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Coronavirus

Cabinet approves bill to enable Abe to declare coronavirus emergency

Japan PM to use powers when law cleared; local govt to take action needed

Japanese Prime Minister Shinzo Abe would have to seek the advice of a panel of experts before declaring a state of emergency.   © Reuters

TOKYO -- In the latest escalation of measures to curb the coronavirus outbreak, the cabinet of Japan on Tuesday approved a bill that would enable Prime Minister Shinzo Abe to declare a state of emergency.

The move is the third measure adopted by the Abe government as pressure mounts to contain the epidemic before this summer's Tokyo Olympic and Paralympic Games. Two weeks ago, Abe requested schools to be closed and events canceled nationwide, following up with legislation to release 270 billion yen ($2.6 billion) in emergency funds to subsidize companies and parents for missed work.

The current special measures law for infectious diseases, however, does not give the government power to enforce such requests. The bill approved by the cabinet would include the recently designated COVID-19 in the law, which currently covers only unknown infectious diseases.

After the amendment is passed, the prime minister would have to seek the advice of a panel of experts before declaring a state of emergency. Only then can prefectural governors have a range of options to respond to the outbreak, including requesting curfews and home quarantine, controlling the sale of medicine and food, closing schools and canceling public events, and taking over private land and facilities to provide medical care.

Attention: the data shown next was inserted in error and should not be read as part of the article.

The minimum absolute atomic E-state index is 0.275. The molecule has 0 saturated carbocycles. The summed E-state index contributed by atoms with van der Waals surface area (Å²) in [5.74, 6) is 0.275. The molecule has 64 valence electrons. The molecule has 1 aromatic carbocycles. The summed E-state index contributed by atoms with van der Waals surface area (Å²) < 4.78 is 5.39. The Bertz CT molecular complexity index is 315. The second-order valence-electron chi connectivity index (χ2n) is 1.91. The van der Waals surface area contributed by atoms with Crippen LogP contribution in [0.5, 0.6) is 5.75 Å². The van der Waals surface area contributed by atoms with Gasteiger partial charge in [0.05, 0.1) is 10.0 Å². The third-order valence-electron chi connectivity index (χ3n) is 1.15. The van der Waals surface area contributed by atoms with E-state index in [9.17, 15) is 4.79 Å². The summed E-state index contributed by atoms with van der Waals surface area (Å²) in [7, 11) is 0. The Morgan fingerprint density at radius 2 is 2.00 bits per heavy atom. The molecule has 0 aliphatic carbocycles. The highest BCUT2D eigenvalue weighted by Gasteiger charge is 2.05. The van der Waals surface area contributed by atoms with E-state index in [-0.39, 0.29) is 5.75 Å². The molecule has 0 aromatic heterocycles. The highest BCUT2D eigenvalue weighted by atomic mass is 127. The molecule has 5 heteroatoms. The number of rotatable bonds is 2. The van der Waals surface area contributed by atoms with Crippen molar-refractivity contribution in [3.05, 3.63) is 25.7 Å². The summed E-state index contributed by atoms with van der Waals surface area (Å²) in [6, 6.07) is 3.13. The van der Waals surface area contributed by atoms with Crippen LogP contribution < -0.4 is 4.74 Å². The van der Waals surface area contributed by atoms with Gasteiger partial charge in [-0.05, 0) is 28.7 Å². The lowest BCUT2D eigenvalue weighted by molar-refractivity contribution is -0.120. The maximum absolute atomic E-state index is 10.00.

Independently of the central government and ahead of the special measures law, the governor of Hokkaido on Feb. 28 declared a state of emergency after the prefecture saw the highest number of clustered infections in Japan. In the United States, which is now seeing its own homegrown outbreak, the governor of New York declared a state of emergency, followed by Pennsylvania and California.

Opposition parties in the Diet, however, maintain that the existing law is sufficient for handling the outbreak of the novel coronavirus, which was first detected in China late last year.

"Given that individual rights would be suppressed [after an emergency declaration], I would thoroughly examine its potential impacts when making a decision," Abe told a Budget Committee session on Monday.

In a rare overture last week, Abe met with five opposition party leaders to seek their support for the legal change. The opposition has been critical of the government's quarantine and border control measures to fight the pneumonia-causing coronavirus.

The main opposition Constitutional Democratic Party of Japan and the Democratic Party for the People say the prime minister should meet strict requirements such as seeking prior parliamentary approval before declaring a state of emergency.

The number of confirmed cases in Japan has surpassed 1,100, including about 700 from the Diamond Princess, a cruise ship quarantined near Tokyo.

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